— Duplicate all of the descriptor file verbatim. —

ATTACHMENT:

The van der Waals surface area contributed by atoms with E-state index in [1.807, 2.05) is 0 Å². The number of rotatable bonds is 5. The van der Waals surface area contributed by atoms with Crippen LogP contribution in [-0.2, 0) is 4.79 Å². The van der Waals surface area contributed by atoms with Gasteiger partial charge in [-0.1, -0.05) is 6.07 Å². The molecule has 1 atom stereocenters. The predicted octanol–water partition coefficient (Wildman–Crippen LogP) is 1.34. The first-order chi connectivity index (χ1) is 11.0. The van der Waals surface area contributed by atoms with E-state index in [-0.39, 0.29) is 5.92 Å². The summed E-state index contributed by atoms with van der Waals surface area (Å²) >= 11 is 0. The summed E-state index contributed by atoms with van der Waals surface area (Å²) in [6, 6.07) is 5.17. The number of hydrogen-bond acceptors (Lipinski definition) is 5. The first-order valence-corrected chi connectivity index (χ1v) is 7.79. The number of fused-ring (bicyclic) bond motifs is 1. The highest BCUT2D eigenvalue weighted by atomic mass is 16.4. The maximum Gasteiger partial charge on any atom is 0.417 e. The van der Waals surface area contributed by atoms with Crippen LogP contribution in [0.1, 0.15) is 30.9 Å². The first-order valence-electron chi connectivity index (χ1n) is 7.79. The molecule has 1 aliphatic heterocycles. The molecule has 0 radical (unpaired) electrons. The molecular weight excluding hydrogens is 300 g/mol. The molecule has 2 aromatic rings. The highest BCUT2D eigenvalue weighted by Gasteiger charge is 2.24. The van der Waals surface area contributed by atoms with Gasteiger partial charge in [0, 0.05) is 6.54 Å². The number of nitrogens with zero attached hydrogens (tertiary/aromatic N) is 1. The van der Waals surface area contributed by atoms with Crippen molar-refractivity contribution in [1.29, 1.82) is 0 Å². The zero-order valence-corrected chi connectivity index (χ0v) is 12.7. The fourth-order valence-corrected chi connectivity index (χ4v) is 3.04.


The van der Waals surface area contributed by atoms with E-state index in [1.807, 2.05) is 0 Å². The number of rotatable bonds is 5. The van der Waals surface area contributed by atoms with Crippen LogP contribution in [-0.2, 0) is 4.79 Å². The van der Waals surface area contributed by atoms with Gasteiger partial charge in [-0.1, -0.05) is 6.07 Å². The molecule has 1 atom stereocenters. The predicted octanol–water partition coefficient (Wildman–Crippen LogP) is 1.34. The first-order chi connectivity index (χ1) is 11.0. The van der Waals surface area contributed by atoms with E-state index in [-0.39, 0.29) is 5.92 Å². The summed E-state index contributed by atoms with van der Waals surface area (Å²) >= 11 is 0. The summed E-state index contributed by atoms with van der Waals surface area (Å²) in [6, 6.07) is 5.17. The number of hydrogen-bond acceptors (Lipinski definition) is 5. The first-order valence-corrected chi connectivity index (χ1v) is 7.79. The number of fused-ring (bicyclic) bond motifs is 1. The highest BCUT2D eigenvalue weighted by atomic mass is 16.4. The maximum Gasteiger partial charge on any atom is 0.417 e. The van der Waals surface area contributed by atoms with Crippen LogP contribution in [0.1, 0.15) is 30.9 Å². The first-order valence-electron chi connectivity index (χ1n) is 7.79. The molecule has 1 aliphatic heterocycles. The molecule has 0 radical (unpaired) electrons. The molecular weight excluding hydrogens is 300 g/mol. The molecule has 2 aromatic rings. The highest BCUT2D eigenvalue weighted by Gasteiger charge is 2.24. The van der Waals surface area contributed by atoms with Gasteiger partial charge in [0, 0.05) is 6.54 Å². The number of nitrogens with zero attached hydrogens (tertiary/aromatic N) is 1. The van der Waals surface area contributed by atoms with Crippen molar-refractivity contribution in [1.29, 1.82) is 0 Å². The zero-order valence-corrected chi connectivity index (χ0v) is 12.7. The fourth-order valence-corrected chi connectivity index (χ4v) is 3.04.